To fund the necessary works - and managing land on this scale is hugely complex and costly, given advances in
understanding of its specific eco-system - Schefler’s team has re-launched Tulchan as a private members' club, and a
seriously exclusive one. For £95,000 a year - plus VAT - members get two shooting days for eight guns at the lodge
during the season for them to take a pop at a few birds - a few being an eye-watering maximum of 300 pheasant or
partridge per day - with Tulchan’s expert assistance and guidance if desired. Of course, members also get
preferential access to grouse shooting and salmon fishing too at other times.
If that sounds steep, for those two days they get accommodation for 28 of their friends and family - that’s the
entire lodge - airport transfers, tended to by a professional household staff and seriously well fed by the resident
chef and his team. The lodge, which has undergone extensive but sympathetic renovation and refurbishment by Nicholas
Haslam Ltd (this is a listed building filled with grandiose fireplaces and wood-panelled walls, so don’t expect
anything too minimalistic or edgy) also becomes a home from home for the rest of the year, albeit one complete with
spa, gym, bar, cinema room, wine room and, naturally, a gun room.
Tulchan will have a maximum of just 25 members too, with slots still available. The income they bring in will then be
used to help manage the surrounding land, such as closing in countless miles of drainage ditches cut during the
1970s, back when it was thought to be a good way to look after the fens.
“We have to tend to the land in a way that’s holistic, good for all the wildlife and not just for the grouse, which
might have been the thinking in the past,” explains Irwin. “The membership allows the modern management of the
estate to become viable, rather than it otherwise effectively standing still. It means it will still be here in
another 100 years. The land was in need of a lot of TLC, which it’s now getting. We’re heading in the right
direction again. Estates like this have to be more commercial, more savvy, not just a rich man’s hobby.”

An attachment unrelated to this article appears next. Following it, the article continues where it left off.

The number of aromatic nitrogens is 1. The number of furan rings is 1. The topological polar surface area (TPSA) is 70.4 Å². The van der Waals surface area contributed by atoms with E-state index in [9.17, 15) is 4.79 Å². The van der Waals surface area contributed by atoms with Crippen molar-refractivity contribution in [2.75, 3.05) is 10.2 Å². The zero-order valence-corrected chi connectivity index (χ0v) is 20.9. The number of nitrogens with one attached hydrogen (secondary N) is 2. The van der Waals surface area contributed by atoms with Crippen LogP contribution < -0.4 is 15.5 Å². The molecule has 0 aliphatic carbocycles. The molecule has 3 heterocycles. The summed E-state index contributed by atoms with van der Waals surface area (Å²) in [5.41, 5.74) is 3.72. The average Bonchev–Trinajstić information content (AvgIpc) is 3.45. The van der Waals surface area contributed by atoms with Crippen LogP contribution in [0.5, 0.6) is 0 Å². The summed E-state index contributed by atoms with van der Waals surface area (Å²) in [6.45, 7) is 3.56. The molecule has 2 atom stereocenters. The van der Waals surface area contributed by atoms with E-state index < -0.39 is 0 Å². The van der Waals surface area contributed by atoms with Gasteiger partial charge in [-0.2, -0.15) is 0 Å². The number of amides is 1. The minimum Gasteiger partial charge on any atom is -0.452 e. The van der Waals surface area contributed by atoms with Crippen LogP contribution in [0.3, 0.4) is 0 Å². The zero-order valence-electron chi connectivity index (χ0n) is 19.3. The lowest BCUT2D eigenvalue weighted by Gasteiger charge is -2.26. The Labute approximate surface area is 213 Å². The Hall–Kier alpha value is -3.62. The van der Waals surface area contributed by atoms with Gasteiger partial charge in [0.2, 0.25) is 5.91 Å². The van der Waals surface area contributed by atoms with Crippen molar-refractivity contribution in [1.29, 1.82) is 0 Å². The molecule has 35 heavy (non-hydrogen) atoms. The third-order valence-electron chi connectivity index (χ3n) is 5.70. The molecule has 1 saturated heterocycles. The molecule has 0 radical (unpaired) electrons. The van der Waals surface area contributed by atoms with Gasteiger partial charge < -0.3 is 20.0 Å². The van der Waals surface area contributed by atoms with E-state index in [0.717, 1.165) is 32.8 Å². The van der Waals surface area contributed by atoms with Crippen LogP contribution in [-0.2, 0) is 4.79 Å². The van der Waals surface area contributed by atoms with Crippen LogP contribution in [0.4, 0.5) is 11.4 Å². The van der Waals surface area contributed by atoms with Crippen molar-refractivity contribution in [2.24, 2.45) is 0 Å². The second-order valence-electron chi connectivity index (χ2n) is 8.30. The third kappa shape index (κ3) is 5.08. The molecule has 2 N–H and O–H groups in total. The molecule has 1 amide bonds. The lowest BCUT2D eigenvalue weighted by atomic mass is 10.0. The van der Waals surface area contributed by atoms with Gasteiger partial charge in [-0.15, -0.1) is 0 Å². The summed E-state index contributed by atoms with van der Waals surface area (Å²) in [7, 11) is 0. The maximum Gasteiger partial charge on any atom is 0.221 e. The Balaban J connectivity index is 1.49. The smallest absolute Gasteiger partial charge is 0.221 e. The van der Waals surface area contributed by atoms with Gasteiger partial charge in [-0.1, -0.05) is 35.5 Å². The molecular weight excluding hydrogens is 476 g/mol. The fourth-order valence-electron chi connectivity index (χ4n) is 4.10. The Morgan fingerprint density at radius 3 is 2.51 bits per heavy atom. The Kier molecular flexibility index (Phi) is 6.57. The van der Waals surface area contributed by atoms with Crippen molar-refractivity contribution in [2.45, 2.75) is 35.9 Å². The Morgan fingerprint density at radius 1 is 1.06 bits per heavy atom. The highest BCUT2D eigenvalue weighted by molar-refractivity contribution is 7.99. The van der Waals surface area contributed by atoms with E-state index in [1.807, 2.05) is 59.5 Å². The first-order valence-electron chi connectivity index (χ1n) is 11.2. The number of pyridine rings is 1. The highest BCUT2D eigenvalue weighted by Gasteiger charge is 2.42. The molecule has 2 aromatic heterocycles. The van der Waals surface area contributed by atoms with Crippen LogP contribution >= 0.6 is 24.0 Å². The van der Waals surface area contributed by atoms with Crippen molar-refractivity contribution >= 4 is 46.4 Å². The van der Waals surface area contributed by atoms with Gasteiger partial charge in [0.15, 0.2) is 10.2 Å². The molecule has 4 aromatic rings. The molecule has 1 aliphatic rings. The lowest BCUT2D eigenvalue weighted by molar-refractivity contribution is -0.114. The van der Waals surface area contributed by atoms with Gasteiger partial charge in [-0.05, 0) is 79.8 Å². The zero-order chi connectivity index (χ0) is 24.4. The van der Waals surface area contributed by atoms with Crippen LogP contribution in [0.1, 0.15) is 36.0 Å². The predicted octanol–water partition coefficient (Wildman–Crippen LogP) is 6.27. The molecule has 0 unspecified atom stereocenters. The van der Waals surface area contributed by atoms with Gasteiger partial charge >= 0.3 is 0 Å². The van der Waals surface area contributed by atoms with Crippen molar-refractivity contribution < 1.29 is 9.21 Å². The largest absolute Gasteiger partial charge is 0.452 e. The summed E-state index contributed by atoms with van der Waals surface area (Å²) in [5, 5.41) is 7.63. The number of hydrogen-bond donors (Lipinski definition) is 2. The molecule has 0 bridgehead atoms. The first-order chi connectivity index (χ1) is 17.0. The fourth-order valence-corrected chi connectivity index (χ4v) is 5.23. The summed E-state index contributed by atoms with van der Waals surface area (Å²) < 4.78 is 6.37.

The next door estate, for example, has launched the Northeast 250, a road trip through the land taking in the
cultural and outward-bound pursuits of Speyside, the Moray Firth coast, Royal Deeside, the Cairngorms and the like.
Likewise, Tulchan is re-building ties with its local community, not simply by becoming a more dynamic part of the
local economy again, but by opening its restaurant to the public on certain days, with plans to open a deli and
tearoom too. Indeed, Tulchan is aiming towards self-sufficiency in much of its food - Aberdeen Angus, Wagyu Beef
cattle, lamb, chickens, honey, herbs, vegetables - and over the coming couple of years will launch its own
distillery. Refreshingly, this won’t be for whisky, nor for vodka (the new owner has plenty), but for gin.
“Tulchan has to be a place where you can come and enjoy the wilds of the place, of course, but also with the
reassurance that you’re never far from a good martini,” notes Irwin. “During the season the Scottish estates get
very busy - it’s a very competitive market. So we’re thinking as much in terms of what appeals about coming here the
rest of the year. It’s why we’re not opening the lodge to a huge membership - so we can get to know our members,
cater to their specific needs and make sure it feels like a place they want to come to get away from it all. It’s
basically re-envisaging the estate as a high-end brand.”
It’s a brand too that’s not only available to those with deep pockets and an itchy trigger finger. Being an estate of
some impressive proportions, Tulchan also has six cottages, as well as Knocktulchan, its smaller sister lodge, for
non-members to rent out, with all catering requirements likewise tended to. “Most of the people who come to the
estate tend to be pretty good shots already though,” notes Irwin - so you might want to get your eye in first.